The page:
In Cold Blood (1967)

Review by Sophie Monks Kaufman @sopharsogood

Directed by

Richard Brooks

Starring

John Forsythe Robert Blake Scott Wilson

Anticipation.

We’ve read In Cold Blood and watched Capote. Is this historic crime really worth another visit?

Enjoyment.

A composed and sorrowful character study of lost-soul murderers.

In Retrospect.

Despair never looked so well-composed.

Richard Brooks’ adaptation of Truman Capote's seminal work is well worth revisiting.

Holcomb, Kansas, 1959: a crime has been committed that seven years later will make Truman Capote a name for the ages. In the ’50s the socialite author was already the toast of New York for witty slimline novels, of which ‘Breakfast of Tiffany’s’ was the most celebrated.

‘In Cold Blood’, published in 1966, was to be a different beast. The huge tome, gleaned from intense conversations with death-row prisoners, Dick Hickock and Perry Smith, reinvented journalism and literature by blending both. It remains one of the most gripping books ever published in English, full of the tawdry magnetism of true crime, the linguistic elegance of a master writer and the human complexity of subjects that have been intimately observed.

Given that Richard Brooks’ film is adapted and takes its name from Capote’s ‘In Cold Blood’, it’s strange that the writer/journalist is pushed to the peripherals and renamed as an older gent. Still, anyone thirsting for more of Truman’s angle has Bennett Miller’s excellent Capote as a resource. Brooks’ film – like its source – is primarily fascinated with the perpetrators of the ghastly criminal act.

Perry (Robert Blake) and Dick (Scott Wilson) are a pair of ex-cons. Perry is damaged. Dick is charming. They’re both remarkably cavalier about the prospect of murdering a family of four. The goal is to steal the $10,000 that Dick’s ex-cellmate claimed was kept in the Clutter family’s home safe. And then: Mexico!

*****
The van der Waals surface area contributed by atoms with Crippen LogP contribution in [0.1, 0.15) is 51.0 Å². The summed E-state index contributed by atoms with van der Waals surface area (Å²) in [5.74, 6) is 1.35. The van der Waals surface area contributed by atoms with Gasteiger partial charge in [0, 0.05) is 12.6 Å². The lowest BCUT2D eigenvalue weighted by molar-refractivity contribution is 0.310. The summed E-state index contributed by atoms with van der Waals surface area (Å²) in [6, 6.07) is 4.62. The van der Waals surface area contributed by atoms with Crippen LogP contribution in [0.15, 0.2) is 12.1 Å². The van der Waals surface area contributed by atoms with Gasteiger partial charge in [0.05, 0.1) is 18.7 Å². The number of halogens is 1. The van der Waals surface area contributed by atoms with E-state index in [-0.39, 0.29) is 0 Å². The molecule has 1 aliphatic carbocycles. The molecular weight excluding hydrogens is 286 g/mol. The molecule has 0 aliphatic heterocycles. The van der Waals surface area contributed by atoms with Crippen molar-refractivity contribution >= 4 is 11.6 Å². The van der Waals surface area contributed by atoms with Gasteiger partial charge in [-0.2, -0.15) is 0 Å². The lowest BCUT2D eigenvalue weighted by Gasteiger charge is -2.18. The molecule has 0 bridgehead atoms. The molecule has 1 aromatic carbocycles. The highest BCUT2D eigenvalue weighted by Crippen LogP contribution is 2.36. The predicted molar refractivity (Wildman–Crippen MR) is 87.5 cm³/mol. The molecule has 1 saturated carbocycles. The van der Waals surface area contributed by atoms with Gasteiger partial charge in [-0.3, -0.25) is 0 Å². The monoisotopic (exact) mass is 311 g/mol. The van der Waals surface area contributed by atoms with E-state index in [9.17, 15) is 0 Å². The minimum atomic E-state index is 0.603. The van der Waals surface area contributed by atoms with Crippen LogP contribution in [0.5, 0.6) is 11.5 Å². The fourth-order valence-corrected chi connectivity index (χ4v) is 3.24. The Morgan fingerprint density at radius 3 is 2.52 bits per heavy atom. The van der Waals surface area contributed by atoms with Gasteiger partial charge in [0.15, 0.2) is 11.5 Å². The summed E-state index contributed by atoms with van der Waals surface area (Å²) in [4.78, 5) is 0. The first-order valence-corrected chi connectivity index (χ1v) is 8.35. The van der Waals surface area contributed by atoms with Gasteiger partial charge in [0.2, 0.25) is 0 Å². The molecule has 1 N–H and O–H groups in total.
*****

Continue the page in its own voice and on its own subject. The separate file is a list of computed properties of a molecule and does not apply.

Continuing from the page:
Brooks cross-cuts between Perry and Dick in their car on the way to Holcomb and the Clutter family going about their business on the last day of their lives. The Clutters are presented as a regular, nice family. 16-year-old Nancy has a full day ahead of teaching younger girls. Kenyon, her brother, smokes on the sly. Father, Herb, is onto him but jovially lets it slip. Bonnie, his wife, is not well, either from illness or nerves. There is a protectiveness over her on this family farm. Brooks does not use any dramatic contrivance to make the Clutters seem overly saintly or significant.

There is one breezy exchange that feels ominous, not because of heightened music or delivery but because their fate is already sealed. Nancy’s friend asks if she wants to sleep over. Nancy says no, Bobby’s coming over. Her friend smiles, says she’ll pick Nancy up for church at 9am.

Meanwhile, Dick is establishing himself as full of enough easy Southern charm to rival Matthew McConaughey decades ahead of schedule. He’s getting liquored up and providing a stream of boyish repartee. Perry is freaking out and having flashbacks to his disturbed childhood. He has the capacity to kill but is less motivated to utilise this than his partner. More than anything, he is confused and low on ideas. Ditto Dick. The chemistry that Blake and Wilson drum up doesn’t have the hard-edge that we’re used to seeing in big screen representations of brutal criminals. Dick and Perry are pals and they look after each other.

The remarkable thing about Brooks’ In Cold Blood is that it stays calm. The men arrive at the Clutter farm at 2am. Many directors  would have been restrained until this point and then gone full giallo in depicting a bloodbath. Brooks skips to the next morning. Enter another perspective: law enforcement. We carry on getting to know Dick and Perry, who now have even more narrative space to be the leads. It’s impossible to fully root for them and impossible to be fully against them.

Brooks strives to make a film about humans: slain humans and slayer humans. Blake and Wilson give wonderfully natural performances: eerie in their casual attitude to murder but endearing in their open natures. In Cold Blood doesn’t judge them but doesn’t excuse them. It lets the justice system do its work, bearing witness and eventually showing the quadruple murder which Brooks filmed inside the actual Clutter house. As it reaches a close, the film’s trapdoor swings open releasing not the banality of evil but the coldness of despair.

Published 11 Sep 2015

Anticipation.

We’ve read In Cold Blood and watched Capote. Is this historic crime really worth another visit?

Enjoyment.

A composed and sorrowful character study of lost-soul murderers.

In Retrospect.

Despair never looked so well-composed.

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